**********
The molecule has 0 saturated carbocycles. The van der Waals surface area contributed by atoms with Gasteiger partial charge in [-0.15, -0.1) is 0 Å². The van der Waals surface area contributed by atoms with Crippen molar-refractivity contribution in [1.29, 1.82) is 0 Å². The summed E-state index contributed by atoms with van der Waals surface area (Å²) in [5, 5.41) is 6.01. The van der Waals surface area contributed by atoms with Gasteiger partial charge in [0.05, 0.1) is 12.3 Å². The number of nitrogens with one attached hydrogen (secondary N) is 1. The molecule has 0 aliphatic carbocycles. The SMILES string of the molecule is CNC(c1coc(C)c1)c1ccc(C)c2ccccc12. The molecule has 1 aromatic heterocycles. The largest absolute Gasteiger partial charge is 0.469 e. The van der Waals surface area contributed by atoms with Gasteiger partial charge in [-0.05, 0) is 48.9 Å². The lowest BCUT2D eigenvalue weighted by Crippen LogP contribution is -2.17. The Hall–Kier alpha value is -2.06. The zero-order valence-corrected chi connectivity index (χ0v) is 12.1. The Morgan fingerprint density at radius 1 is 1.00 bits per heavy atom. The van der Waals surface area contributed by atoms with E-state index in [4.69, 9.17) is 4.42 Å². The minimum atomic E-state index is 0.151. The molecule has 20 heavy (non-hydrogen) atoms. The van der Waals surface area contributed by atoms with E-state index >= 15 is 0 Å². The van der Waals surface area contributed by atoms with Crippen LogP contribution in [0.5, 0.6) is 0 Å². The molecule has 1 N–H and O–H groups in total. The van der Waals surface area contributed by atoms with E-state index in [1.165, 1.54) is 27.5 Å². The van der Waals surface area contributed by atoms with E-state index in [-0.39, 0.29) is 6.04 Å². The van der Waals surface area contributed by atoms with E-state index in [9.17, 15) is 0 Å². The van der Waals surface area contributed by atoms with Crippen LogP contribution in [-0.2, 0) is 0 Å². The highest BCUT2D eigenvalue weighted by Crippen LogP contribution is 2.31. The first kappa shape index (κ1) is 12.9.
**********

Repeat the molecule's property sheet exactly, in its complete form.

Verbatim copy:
The molecule has 0 saturated carbocycles. The van der Waals surface area contributed by atoms with Gasteiger partial charge in [-0.15, -0.1) is 0 Å². The van der Waals surface area contributed by atoms with Crippen molar-refractivity contribution in [1.29, 1.82) is 0 Å². The summed E-state index contributed by atoms with van der Waals surface area (Å²) in [5, 5.41) is 6.01. The van der Waals surface area contributed by atoms with Gasteiger partial charge in [0.05, 0.1) is 12.3 Å². The number of nitrogens with one attached hydrogen (secondary N) is 1. The molecule has 0 aliphatic carbocycles. The SMILES string of the molecule is CNC(c1coc(C)c1)c1ccc(C)c2ccccc12. The molecule has 1 aromatic heterocycles. The largest absolute Gasteiger partial charge is 0.469 e. The van der Waals surface area contributed by atoms with Gasteiger partial charge in [-0.05, 0) is 48.9 Å². The lowest BCUT2D eigenvalue weighted by Crippen LogP contribution is -2.17. The Hall–Kier alpha value is -2.06. The zero-order valence-corrected chi connectivity index (χ0v) is 12.1. The Morgan fingerprint density at radius 1 is 1.00 bits per heavy atom. The van der Waals surface area contributed by atoms with E-state index in [4.69, 9.17) is 4.42 Å². The minimum atomic E-state index is 0.151. The molecule has 20 heavy (non-hydrogen) atoms. The van der Waals surface area contributed by atoms with E-state index >= 15 is 0 Å². The van der Waals surface area contributed by atoms with Crippen LogP contribution in [0.5, 0.6) is 0 Å². The molecule has 1 N–H and O–H groups in total. The van der Waals surface area contributed by atoms with E-state index in [1.165, 1.54) is 27.5 Å². The van der Waals surface area contributed by atoms with E-state index in [-0.39, 0.29) is 6.04 Å². The van der Waals surface area contributed by atoms with E-state index in [9.17, 15) is 0 Å². The van der Waals surface area contributed by atoms with Crippen LogP contribution in [-0.2, 0) is 0 Å². The highest BCUT2D eigenvalue weighted by Crippen LogP contribution is 2.31. The first kappa shape index (κ1) is 12.9.